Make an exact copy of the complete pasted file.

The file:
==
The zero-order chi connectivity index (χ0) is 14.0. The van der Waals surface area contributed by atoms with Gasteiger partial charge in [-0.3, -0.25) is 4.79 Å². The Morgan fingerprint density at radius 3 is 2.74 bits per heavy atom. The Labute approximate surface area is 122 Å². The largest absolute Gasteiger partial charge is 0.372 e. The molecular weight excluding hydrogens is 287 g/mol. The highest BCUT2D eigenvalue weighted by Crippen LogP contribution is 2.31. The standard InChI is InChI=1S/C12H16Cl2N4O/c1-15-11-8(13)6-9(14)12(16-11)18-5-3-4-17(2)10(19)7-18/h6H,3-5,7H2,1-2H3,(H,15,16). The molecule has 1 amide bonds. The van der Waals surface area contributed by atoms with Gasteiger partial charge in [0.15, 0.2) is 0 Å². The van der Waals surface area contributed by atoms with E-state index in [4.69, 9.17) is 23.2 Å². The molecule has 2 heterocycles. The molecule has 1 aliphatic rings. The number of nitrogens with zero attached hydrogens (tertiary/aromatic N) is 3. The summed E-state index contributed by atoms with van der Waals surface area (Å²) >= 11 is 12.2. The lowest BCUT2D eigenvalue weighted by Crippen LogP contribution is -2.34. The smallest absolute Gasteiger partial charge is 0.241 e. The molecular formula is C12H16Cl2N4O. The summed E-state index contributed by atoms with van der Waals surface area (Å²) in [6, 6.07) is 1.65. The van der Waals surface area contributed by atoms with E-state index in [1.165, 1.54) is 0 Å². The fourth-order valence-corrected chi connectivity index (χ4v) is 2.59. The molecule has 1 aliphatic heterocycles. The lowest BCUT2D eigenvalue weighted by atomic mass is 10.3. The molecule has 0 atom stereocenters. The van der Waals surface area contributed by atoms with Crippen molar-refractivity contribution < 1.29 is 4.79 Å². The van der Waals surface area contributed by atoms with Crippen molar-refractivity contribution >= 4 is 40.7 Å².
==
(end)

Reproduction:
The zero-order chi connectivity index (χ0) is 14.0. The van der Waals surface area contributed by atoms with Gasteiger partial charge in [-0.3, -0.25) is 4.79 Å². The Morgan fingerprint density at radius 3 is 2.74 bits per heavy atom. The Labute approximate surface area is 122 Å². The largest absolute Gasteiger partial charge is 0.372 e. The molecular weight excluding hydrogens is 287 g/mol. The highest BCUT2D eigenvalue weighted by Crippen LogP contribution is 2.31. The standard InChI is InChI=1S/C12H16Cl2N4O/c1-15-11-8(13)6-9(14)12(16-11)18-5-3-4-17(2)10(19)7-18/h6H,3-5,7H2,1-2H3,(H,15,16). The molecule has 1 amide bonds. The van der Waals surface area contributed by atoms with Gasteiger partial charge in [0.15, 0.2) is 0 Å². The van der Waals surface area contributed by atoms with E-state index in [4.69, 9.17) is 23.2 Å². The molecule has 2 heterocycles. The molecule has 1 aliphatic rings. The number of nitrogens with zero attached hydrogens (tertiary/aromatic N) is 3. The summed E-state index contributed by atoms with van der Waals surface area (Å²) >= 11 is 12.2. The lowest BCUT2D eigenvalue weighted by Crippen LogP contribution is -2.34. The smallest absolute Gasteiger partial charge is 0.241 e. The molecular formula is C12H16Cl2N4O. The summed E-state index contributed by atoms with van der Waals surface area (Å²) in [6, 6.07) is 1.65. The van der Waals surface area contributed by atoms with E-state index in [1.165, 1.54) is 0 Å². The fourth-order valence-corrected chi connectivity index (χ4v) is 2.59. The molecule has 1 aliphatic heterocycles. The lowest BCUT2D eigenvalue weighted by atomic mass is 10.3. The molecule has 0 atom stereocenters. The van der Waals surface area contributed by atoms with Crippen molar-refractivity contribution < 1.29 is 4.79 Å². The van der Waals surface area contributed by atoms with Crippen molar-refractivity contribution >= 4 is 40.7 Å².